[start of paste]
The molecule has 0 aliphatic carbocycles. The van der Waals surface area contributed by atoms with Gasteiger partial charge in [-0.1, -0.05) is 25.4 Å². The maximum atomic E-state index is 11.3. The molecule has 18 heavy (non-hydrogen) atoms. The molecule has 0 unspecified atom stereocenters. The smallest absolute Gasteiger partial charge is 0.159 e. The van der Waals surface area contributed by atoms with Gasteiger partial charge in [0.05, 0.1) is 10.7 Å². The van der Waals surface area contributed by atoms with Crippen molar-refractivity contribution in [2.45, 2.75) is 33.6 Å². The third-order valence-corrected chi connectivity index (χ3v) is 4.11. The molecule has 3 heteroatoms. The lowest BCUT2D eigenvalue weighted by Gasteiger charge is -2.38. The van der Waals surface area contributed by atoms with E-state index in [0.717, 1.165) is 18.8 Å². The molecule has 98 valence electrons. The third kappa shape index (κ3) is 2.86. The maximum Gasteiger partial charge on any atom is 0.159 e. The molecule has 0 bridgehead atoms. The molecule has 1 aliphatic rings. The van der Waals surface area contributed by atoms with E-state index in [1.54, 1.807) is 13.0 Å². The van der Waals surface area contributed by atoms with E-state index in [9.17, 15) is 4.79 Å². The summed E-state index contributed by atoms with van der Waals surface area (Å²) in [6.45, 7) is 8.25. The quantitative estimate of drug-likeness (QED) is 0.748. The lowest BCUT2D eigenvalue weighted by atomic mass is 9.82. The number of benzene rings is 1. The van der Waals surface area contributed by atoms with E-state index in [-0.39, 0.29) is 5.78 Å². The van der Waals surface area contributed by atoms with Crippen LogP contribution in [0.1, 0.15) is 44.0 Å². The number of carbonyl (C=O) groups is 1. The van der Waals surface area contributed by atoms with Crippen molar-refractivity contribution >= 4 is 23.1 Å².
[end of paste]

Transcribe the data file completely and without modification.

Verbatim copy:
The molecule has 0 aliphatic carbocycles. The van der Waals surface area contributed by atoms with Gasteiger partial charge in [-0.1, -0.05) is 25.4 Å². The maximum atomic E-state index is 11.3. The molecule has 18 heavy (non-hydrogen) atoms. The molecule has 0 unspecified atom stereocenters. The smallest absolute Gasteiger partial charge is 0.159 e. The van der Waals surface area contributed by atoms with Gasteiger partial charge in [0.05, 0.1) is 10.7 Å². The van der Waals surface area contributed by atoms with Crippen molar-refractivity contribution in [2.45, 2.75) is 33.6 Å². The third-order valence-corrected chi connectivity index (χ3v) is 4.11. The molecule has 3 heteroatoms. The lowest BCUT2D eigenvalue weighted by Gasteiger charge is -2.38. The van der Waals surface area contributed by atoms with E-state index in [0.717, 1.165) is 18.8 Å². The molecule has 98 valence electrons. The third kappa shape index (κ3) is 2.86. The maximum Gasteiger partial charge on any atom is 0.159 e. The molecule has 0 bridgehead atoms. The molecule has 1 aliphatic rings. The van der Waals surface area contributed by atoms with E-state index in [1.54, 1.807) is 13.0 Å². The van der Waals surface area contributed by atoms with E-state index in [9.17, 15) is 4.79 Å². The summed E-state index contributed by atoms with van der Waals surface area (Å²) in [6.45, 7) is 8.25. The quantitative estimate of drug-likeness (QED) is 0.748. The lowest BCUT2D eigenvalue weighted by atomic mass is 9.82. The number of benzene rings is 1. The van der Waals surface area contributed by atoms with E-state index in [-0.39, 0.29) is 5.78 Å². The van der Waals surface area contributed by atoms with Crippen LogP contribution in [0.1, 0.15) is 44.0 Å². The number of carbonyl (C=O) groups is 1. The van der Waals surface area contributed by atoms with Crippen molar-refractivity contribution >= 4 is 23.1 Å².